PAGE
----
Napping and Sleep
Boredom and Napping
Have you ever had to fight to keep your eyes open during a meeting or battled the head-nods while listening to a presentation? You probably attributed your desire to doze to the boring nature of the activity. But consider this: Children -- who tend to get the amount of sleep their bodies need -- don't get sleepy when faced with a boring situation; they get restless.
So if sitting through a "sleeper of a speech" has you fighting to stay awake, consider it a hint from your body that you are not getting the sleep you need. This is especially vital when you are driving long distances. If you feel you have to turn up the radio or open a window just to stay awake during a "boring" drive, you are most likely too tired to be driving. The solution is not distraction but sleep.
Some people swear by naps, others find that napping during the day disrupts their sleep at night. Naps can be beneficial or detrimental, depending on how we use them. The urge to nap is greatest about eight hours after we awaken from a night's sleep. This is when our body temperature begins the first of two daily dips (the other, more dramatic dip occurs at night).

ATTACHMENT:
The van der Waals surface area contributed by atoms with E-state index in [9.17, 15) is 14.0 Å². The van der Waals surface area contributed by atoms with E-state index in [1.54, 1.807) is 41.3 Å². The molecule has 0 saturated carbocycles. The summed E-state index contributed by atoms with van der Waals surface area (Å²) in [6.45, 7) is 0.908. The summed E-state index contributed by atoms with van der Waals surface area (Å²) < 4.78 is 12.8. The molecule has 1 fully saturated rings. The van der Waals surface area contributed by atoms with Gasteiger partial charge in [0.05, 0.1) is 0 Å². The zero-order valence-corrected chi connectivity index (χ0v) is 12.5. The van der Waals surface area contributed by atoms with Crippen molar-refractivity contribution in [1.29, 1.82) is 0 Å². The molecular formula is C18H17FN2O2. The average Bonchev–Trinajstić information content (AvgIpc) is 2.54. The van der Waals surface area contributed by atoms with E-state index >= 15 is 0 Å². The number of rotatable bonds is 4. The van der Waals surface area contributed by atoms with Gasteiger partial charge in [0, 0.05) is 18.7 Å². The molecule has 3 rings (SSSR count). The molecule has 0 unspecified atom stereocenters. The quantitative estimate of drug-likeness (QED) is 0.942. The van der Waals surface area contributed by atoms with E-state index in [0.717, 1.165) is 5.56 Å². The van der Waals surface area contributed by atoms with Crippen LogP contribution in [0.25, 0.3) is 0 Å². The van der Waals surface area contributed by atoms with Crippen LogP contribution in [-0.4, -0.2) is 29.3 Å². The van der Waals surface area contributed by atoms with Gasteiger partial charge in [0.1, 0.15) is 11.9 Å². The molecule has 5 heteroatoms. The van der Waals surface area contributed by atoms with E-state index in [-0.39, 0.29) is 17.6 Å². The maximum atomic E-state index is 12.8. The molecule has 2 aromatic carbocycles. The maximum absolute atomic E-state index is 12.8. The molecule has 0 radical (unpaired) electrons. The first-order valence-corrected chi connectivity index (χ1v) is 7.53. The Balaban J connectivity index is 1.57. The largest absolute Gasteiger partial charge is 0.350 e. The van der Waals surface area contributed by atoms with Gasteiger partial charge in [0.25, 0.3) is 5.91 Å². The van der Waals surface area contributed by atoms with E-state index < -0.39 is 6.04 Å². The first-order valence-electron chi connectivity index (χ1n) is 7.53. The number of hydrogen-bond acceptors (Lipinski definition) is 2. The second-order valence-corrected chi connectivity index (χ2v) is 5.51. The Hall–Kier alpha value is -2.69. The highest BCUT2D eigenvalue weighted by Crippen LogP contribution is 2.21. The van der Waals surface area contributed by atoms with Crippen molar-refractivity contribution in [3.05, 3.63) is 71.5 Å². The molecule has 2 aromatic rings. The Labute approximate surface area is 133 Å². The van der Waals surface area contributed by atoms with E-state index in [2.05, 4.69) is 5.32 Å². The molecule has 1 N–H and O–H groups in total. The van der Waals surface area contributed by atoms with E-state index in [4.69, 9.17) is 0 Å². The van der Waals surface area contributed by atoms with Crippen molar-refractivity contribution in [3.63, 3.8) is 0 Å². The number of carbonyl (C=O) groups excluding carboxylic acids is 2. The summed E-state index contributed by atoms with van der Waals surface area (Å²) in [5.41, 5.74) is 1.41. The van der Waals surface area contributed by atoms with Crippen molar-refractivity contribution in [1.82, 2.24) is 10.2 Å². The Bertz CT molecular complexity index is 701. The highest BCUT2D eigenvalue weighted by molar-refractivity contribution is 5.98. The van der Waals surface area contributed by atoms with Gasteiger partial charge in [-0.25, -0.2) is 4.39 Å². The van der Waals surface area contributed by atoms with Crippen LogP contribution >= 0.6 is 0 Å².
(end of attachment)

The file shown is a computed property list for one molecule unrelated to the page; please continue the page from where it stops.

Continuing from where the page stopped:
A short nap in the early to middle afternoon can bring a renewed sense of energy and alertness. A nap in the late afternoon or early evening, on the other hand, can disrupt your sleep cycle and make it difficult to fall asleep when you retire for the night.
To benefit most from a nap, take it no later than mid-afternoon and keep it under 30 minutes. If you nap for a longer period, your body lapses into a deeper phase of sleep, which can leave you feeling groggy when you awaken. If you are severely sleep deprived and can't go on without a nap, it is better to sleep for a longer time to allow yourself to go through one complete sleep cycle. An average sleep cycle takes about 90 minutes in most people.
If you find you need a nap every day, take it at the same time so your body can develop a rhythm that incorporates the nap. If you try to take a nap but are unable to sleep, simply resting with your eyes closed may help restore some alertness and energy.
It's also possible to use naps to temper the negative effects of an anticipated sleep deficit. For instance, if you know you are going to be up late because of special plans, take a prolonged nap of two to three hours earlier in the day. This has been shown to reduce fatigue at the normal bedtime and improve alertness, although it may throw off your normal sleep rhythm temporarily.
Your eating habits may also affect your sleep cycle. Check out how a healthy eating pattern can lull you into a blissful slumber on the next page.